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Plotting the course for the Chiefs’ 4 exclusive rights free agents

More decisions the Chiefs will have to make before March 17.

NFL: OCT 06 Colts at Chiefs Photo by Jeffrey Brown/Icon Sportswire via Getty Images

Before the Kansas City Chiefs reach the beginning of the new league year (at 3 p.m. Arrowhead Time on March 17) they’ll need to make some decisions about the 10 players who are restricted free agents and exclusive rights free agents. We’ve already covered the six restricted free agents here.

If the Chiefs do nothing, each of the remaining four players will become an unrestricted free agent. But by extending the right ERFA contract tender, the Chiefs could lock up any of them at a very low cost.

There are many wrinkles in this often-misunderstood process, so I’ve prepared an article that explains all of them. We’ll keep it available for easy access under the Resources tab on any Arrowhead Pride page.

For each of these four players, the team’s decision comes down to betting on what will happen in free agency. Will a given player attract enough interest from other teams that it makes sense to offer them a one-year minimum-salary deal to keep them from reaching the open market?

But remember: unlike the RFA tenders we discussed in the previous article, these tenders would have very little immediate effect on the salary cap. Any ERFA tender will be no more than $850,000. Under Top 51 salary-cap rules, it will replace a contract with a cap hit of $660,000 — meaning that it will have a cap impact of no more than $190,000.

Chiefs’ exclusive rights free agents

  • Cornerback Alex Brown: The former South Carolina State corner spent most of 2019 on the practice squad before being activated late in the year, playing on special teams through the postseason. He spent all of 2020 on injured reserve. The Chiefs would probably like to see more of what Brown can bring to the table, but there’s no particular reason to lock him up before free agency.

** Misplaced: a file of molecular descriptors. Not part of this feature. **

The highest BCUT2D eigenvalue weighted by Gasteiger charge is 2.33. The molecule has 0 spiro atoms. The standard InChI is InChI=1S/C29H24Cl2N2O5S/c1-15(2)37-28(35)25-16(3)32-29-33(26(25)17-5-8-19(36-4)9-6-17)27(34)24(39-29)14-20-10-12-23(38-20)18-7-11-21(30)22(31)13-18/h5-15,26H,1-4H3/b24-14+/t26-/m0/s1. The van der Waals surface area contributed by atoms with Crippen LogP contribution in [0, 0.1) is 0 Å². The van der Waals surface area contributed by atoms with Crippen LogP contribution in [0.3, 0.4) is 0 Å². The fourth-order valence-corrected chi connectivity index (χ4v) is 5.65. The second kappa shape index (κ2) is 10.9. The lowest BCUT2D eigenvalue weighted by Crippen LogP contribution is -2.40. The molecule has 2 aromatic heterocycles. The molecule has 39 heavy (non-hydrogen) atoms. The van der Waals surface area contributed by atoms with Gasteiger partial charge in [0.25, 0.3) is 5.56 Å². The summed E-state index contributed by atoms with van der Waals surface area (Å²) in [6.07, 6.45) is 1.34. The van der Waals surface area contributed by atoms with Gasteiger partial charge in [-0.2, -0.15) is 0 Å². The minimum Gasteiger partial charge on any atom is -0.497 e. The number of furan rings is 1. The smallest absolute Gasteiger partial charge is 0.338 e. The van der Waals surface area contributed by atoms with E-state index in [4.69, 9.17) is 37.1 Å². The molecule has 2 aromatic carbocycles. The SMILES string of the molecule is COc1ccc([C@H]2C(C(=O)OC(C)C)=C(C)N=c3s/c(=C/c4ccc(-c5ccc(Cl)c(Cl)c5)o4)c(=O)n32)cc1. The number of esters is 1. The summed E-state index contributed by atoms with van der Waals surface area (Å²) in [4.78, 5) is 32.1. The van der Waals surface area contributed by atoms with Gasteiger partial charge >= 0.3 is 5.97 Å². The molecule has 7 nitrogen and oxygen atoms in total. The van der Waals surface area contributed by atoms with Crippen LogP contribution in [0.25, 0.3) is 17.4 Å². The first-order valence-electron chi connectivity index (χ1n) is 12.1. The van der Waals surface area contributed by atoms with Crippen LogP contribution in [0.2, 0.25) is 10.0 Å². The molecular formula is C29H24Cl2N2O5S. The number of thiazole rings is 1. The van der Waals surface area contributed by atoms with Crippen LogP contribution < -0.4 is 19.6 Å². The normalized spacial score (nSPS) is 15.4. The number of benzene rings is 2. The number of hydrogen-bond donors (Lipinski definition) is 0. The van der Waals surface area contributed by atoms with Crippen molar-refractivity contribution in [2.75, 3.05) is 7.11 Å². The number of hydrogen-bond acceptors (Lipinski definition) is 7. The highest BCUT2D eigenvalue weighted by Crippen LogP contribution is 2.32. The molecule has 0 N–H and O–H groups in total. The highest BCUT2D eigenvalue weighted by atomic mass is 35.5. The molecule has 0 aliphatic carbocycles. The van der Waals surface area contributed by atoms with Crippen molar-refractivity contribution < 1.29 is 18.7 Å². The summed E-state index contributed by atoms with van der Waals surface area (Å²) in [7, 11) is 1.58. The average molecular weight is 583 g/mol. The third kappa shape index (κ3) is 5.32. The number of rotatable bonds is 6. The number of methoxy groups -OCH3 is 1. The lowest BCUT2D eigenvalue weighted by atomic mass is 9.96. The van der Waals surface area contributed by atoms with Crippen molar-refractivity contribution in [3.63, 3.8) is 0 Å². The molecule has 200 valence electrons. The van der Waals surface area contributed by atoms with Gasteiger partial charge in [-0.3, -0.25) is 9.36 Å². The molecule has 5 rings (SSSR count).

• Tight end Nick Keizer: Like RFA Deon Yelder, Keizer isn’t exactly the player the Chiefs would like to have behind Travis Kelce. But he does have team experience and would be a less-expensive option to bring back as they comb the draft and free agency for a true backup tight end. But it just doesn’t seem likely the team will want to do that before free agency.
  • Defensive back Chris Lammons: With the Chiefs through 2020’s offseason, Lammons started the season on the practice squad. He saw special-teams action after being elevated for three different games and was moved to the active roster for the Super Bowl. He’s probably in Kansas City’s plans for 2021, but the team likely doesn’t feel they need to get him locked up before free agency begins.
  • Wide receiver Byron Pringle: The former Kansas State wideout is the only slam-dunk among the team’s ERFAs. He’s produced enough on the field he could easily be snapped up by another team in free agency, so the Chiefs are very likely to protect him with an ERFA tender.

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